When I first started keeping chickens I ended up not getting enough hens.
This was for two reasons, the first was that chickens never lay quite as many eggs as you are told they do and the second is that once you start using your own fresh eggs you tend to use more.
I originally got 5 and should have got 7. That was many years ago and I now have over 300 hens from 22 different breeds.
All the chickens in these pictures are my eggs from my own birds. The header image above is my flock of Light Sussex mixed with my guinea fowl.
How Many Chickens Should I Get?
Working out how many chickens you need to buy is not always the easiest thing to do but you can get a good idea with a bit of planning.
Being Social creatures that like the company of other chickens you really need to get a minimum of three chickens for your backyard flock. You should also as a general rule go for one more than you think you need.
Chickens do not produce the same number of eggs every day of the year. In late fall or Autumn they change their feathers and generally stop laying for a few weeks and lay fewer eggs in winter than in spring and summer.
Below: a selection of eggs from my egg flock.
Calculating the number of chickens you need for a successful flock depend on the breed you intend to keep and the number of eggs you want as a family.
How many eggs you get depends on the breed you choose:
Modern commercial hybrids like comets or white stars will give you the most number of eggs per bird and more often than not produce around 300 eggs per bird per year. Remember that white egg layers are more productive that coloured egg layers so Leghorns produce more eggs than Marans for example.
If you live where there are harsh, dark or cold winters then you will get fewer eggs at this time of year as well.
Below: Winter light levels effect laying and eggs.
On the other hand if you prefer heritage breeds they tens to only lay 220 to 240 eggs per year and tend to be more seasonal layers than hybrids.
If you choose to keep bantams then you will need to get a few more chickens as they lay smaller eggs. If you get Silkies they are poor layers and you will need twice as many hens as if you went for hybrids.
Sometimes there are order minimums as well so you may end up having to order 12 chicks from a hatchery.
How many eggs does your family need?
Lots of people tell me they forgot to include home baking in their calculations for how many eggs they needed. Run a little experiment and keep tally of how many eggs you eat in a week or month and compare to the table below.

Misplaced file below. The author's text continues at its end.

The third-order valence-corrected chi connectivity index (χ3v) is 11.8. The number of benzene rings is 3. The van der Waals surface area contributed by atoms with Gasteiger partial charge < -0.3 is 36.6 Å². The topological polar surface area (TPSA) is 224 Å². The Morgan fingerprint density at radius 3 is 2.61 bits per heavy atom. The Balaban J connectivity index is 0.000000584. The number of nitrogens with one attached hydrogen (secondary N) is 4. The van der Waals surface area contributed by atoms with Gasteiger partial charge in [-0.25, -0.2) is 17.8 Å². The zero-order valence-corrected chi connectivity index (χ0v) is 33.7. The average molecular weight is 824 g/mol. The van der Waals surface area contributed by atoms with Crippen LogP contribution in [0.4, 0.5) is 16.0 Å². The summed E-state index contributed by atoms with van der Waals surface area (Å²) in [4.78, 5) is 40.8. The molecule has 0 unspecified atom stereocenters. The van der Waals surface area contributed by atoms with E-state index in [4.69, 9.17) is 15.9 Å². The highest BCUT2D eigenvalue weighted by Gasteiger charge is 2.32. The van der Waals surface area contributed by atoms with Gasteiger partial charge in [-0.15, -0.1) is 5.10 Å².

How many chickens do I need for a family of 4?
If you as a family of 4 eat 30 eggs a week then you need 7 chickens so it is about 2 chickens per person.
This table assumes 10 eggs per person per week and numbers are rounded.
|Family size||Eggs /week||Number of chickens|
These numbers are based on the productivity of my mixed flock at 0.63 eggs per chicken per day.
Is there a minimum number of chickens for a backyard flock?
Chickens are social birds and they do not fare well on their own, so you should have a minimum of three. Anything less than 3 can cause stress in chickens.
Can you estimate the number of chickens you need?
Yes you can. The chickens in my flock lay an average of 0.63 eggs per day or 4.4 eggs per week. I have a mixture of hybrids and heritage breeds and my birds are of various ages.
Based on this figure if you need 30 eggs per week then 30/7 gives you 4.3 eggs a week rounding up slightly. 4.3 divided by the daily average of 0.63 gives you 6.82 chickens or 7.
So 7 birds will give you an average of 30 eggs per week if you have a mixed flock like mine.
How many chickens do I need to get a dozen eggs a day?
To guarantee a dozen eggs a day with the average numbers from my mixed flock I would need 19 hens.
The formula would be eggs needed/ average number of egg = number of hens you need which in this case would be 12/0.63=19.04
This correlates quite well with what I see in my flock although I get a surplus in spring and a shortage in winter.
How many chickens do I need to make a living?
I worked out that I make about £6 or $9 per year per chicken from my flock. I am a small producer so there are few economies of scale I can use to increase my margins.
The average 2017 median US wage was about $59K so you would need about 6555 chickens to make approximately that much.
I don't sell chickens for meat so I'm not able to speak to that side of the business.
How many chickens will pay for themselves.
How many chickens do you need to make enough profit to pay for all their own feed and upkeep. Assuming you are making $2 on a dozen eggs you will need 52 chickens to pay back the cost of the coop and feed over the lifetime of the birds. This does not include the cost of any permits you need to allow you to keep chickens.
The reality of the example above is that it is a perfect case assuming a regular supply of eggs with no birds getting sick or dying young and no increase in feed prices.
Is raising chickens for eggs worth it?
I think so. I now rather go without eggs than get store bought ones. You might think it odd that I sometimes go without eggs having over 300 chickens but I breed lots of heritage varieties that don't always lay lots of eggs and I sell those eggs through the post as well as raise my own.
Below: A selection of the eggs from my rare breed hens.
So yes even with loads of hens I still suffer the odd shortage. Last year we had a very bad winter and had frozen conditions and deep snow for months and that effect egg production quite badly.